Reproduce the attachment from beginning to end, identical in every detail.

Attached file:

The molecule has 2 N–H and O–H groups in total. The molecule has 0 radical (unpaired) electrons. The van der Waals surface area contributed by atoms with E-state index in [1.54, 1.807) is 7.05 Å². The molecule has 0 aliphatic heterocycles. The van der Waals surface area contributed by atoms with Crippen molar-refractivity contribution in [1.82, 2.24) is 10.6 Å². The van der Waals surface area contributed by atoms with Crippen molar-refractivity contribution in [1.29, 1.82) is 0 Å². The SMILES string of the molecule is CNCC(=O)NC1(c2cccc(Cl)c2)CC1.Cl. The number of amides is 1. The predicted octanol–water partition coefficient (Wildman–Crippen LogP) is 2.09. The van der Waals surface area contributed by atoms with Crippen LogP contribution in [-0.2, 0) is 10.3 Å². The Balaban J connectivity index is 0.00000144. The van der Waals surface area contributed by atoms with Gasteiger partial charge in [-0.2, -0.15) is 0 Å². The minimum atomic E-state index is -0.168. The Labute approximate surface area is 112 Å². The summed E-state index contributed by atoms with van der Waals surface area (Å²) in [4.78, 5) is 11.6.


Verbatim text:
The molecule has 2 N–H and O–H groups in total. The molecule has 0 radical (unpaired) electrons. The van der Waals surface area contributed by atoms with E-state index in [1.54, 1.807) is 7.05 Å². The molecule has 0 aliphatic heterocycles. The van der Waals surface area contributed by atoms with Crippen molar-refractivity contribution in [1.82, 2.24) is 10.6 Å². The van der Waals surface area contributed by atoms with Crippen molar-refractivity contribution in [1.29, 1.82) is 0 Å². The SMILES string of the molecule is CNCC(=O)NC1(c2cccc(Cl)c2)CC1.Cl. The number of amides is 1. The predicted octanol–water partition coefficient (Wildman–Crippen LogP) is 2.09. The van der Waals surface area contributed by atoms with Crippen LogP contribution in [-0.2, 0) is 10.3 Å². The Balaban J connectivity index is 0.00000144. The van der Waals surface area contributed by atoms with Gasteiger partial charge in [-0.2, -0.15) is 0 Å². The minimum atomic E-state index is -0.168. The Labute approximate surface area is 112 Å². The summed E-state index contributed by atoms with van der Waals surface area (Å²) in [4.78, 5) is 11.6.